• 2005-06 school year Meningitis
  • 1905-06 school year Yellow Fever

    While it's too late for those that lost lives and loved ones, wouldn't it be great if this were the last Meningitis outbreak in the US?

    It may sound a tad far fetched, but that is exactly what happened during the school year of 1905-06, which was also the year Yellow Fever last struck the U.S. on an epidemic level.

    In actuality the yellow fever outbreak never directly hit the UL campus, and from what I can find (surface search) only one Civil Engineer who worked for Southern Pacific Rail came down with the disease in the Lafayette area.

    However Archbishop Placide-Louis Chapelle who had just visited Lafayette in early July of 1905 did die. He was scheduled to revisit Acadiana a month later on August 2nd but made notice of his having to cancel the visit in a letter dated July 25th 1905. At the time, he owed the cancellation to the Yellow fever epidemic that was raging through New Orleans. It is possible he already knew himself to be sick with the disease since he died a mere 2 weeks and a day from the date of his July letter, succumbing on August 9th 1905.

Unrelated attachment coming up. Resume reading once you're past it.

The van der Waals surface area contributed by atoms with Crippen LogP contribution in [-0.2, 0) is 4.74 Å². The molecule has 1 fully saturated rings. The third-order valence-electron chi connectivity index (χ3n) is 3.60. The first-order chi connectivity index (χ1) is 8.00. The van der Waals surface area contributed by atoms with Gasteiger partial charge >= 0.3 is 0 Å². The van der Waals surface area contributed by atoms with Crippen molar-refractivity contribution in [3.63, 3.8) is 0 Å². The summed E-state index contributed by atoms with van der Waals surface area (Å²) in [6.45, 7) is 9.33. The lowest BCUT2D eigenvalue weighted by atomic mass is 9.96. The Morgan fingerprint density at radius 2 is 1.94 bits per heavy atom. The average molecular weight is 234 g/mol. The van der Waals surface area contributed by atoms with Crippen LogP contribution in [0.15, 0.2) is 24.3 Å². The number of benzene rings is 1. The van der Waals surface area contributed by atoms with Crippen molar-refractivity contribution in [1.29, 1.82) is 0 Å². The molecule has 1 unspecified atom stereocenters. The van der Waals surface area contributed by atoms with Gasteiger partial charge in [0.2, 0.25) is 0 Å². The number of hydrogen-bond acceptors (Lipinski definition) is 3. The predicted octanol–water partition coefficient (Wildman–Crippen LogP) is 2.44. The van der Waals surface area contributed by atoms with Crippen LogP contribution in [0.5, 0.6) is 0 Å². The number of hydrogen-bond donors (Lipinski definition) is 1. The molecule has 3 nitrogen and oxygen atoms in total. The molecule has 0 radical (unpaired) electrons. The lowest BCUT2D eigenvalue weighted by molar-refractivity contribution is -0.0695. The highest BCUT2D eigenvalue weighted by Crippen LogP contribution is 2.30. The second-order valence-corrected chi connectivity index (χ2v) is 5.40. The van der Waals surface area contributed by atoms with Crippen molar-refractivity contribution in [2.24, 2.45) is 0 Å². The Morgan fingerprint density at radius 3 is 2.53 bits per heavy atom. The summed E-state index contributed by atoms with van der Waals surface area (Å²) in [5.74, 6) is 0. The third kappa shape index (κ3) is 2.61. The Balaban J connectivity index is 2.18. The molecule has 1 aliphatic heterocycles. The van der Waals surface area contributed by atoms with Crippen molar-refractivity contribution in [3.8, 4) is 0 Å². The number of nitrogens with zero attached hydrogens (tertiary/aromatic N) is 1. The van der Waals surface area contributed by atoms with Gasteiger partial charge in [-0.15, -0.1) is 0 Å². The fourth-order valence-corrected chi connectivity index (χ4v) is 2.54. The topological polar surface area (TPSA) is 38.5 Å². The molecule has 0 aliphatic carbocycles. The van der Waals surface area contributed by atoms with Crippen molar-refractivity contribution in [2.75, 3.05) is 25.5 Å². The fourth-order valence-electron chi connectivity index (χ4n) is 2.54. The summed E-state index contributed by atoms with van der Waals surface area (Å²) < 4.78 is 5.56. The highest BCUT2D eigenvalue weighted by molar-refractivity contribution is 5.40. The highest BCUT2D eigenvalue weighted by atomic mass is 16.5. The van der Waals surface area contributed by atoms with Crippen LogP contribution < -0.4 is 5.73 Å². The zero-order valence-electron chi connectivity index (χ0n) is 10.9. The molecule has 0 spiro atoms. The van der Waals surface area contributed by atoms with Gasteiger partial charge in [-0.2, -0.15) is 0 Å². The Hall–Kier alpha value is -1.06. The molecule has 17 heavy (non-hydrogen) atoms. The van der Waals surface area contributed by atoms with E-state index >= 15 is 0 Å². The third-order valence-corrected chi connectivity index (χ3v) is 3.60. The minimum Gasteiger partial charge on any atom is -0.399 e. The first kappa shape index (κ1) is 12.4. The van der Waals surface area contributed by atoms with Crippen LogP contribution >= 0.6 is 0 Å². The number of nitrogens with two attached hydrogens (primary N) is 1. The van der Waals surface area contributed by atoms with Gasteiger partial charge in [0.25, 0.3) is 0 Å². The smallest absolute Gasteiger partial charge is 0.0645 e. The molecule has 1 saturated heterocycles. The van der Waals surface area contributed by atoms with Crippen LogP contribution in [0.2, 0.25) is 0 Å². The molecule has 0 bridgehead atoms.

Perhaps in part because of the Archbishop's recent contact with Acadiana, and no doubt due to the single Lafayette case, UL was adversely affected.

    The Yellow Fever epidemic postponed UL from opening on time as school did not open till the middle of November. Seemingly minor unless looking for football records, news reporting on sports went by the wayside and other than scant references to sporting events, quarantine laws and quarantine taxes were the topic of the day.

    In hindsight, that was the last Yellow fever outbreak in US history.

    I just wonder what would have happened if the recent Meningitis outbreak had happened before instead of during the 2005-06 school year. Would school commencement have been postponed? Only to be followed by hurricans Katrina and Rita? Hopefully this is also behind us and another outbreak isn't on the horizon so we never have to find out.

    Not to make light of anyone's loss, but another thing the two years separated by a solid century had in common. The football teams came together late, and in different ways served to mark a return to normalcy at Louisiana.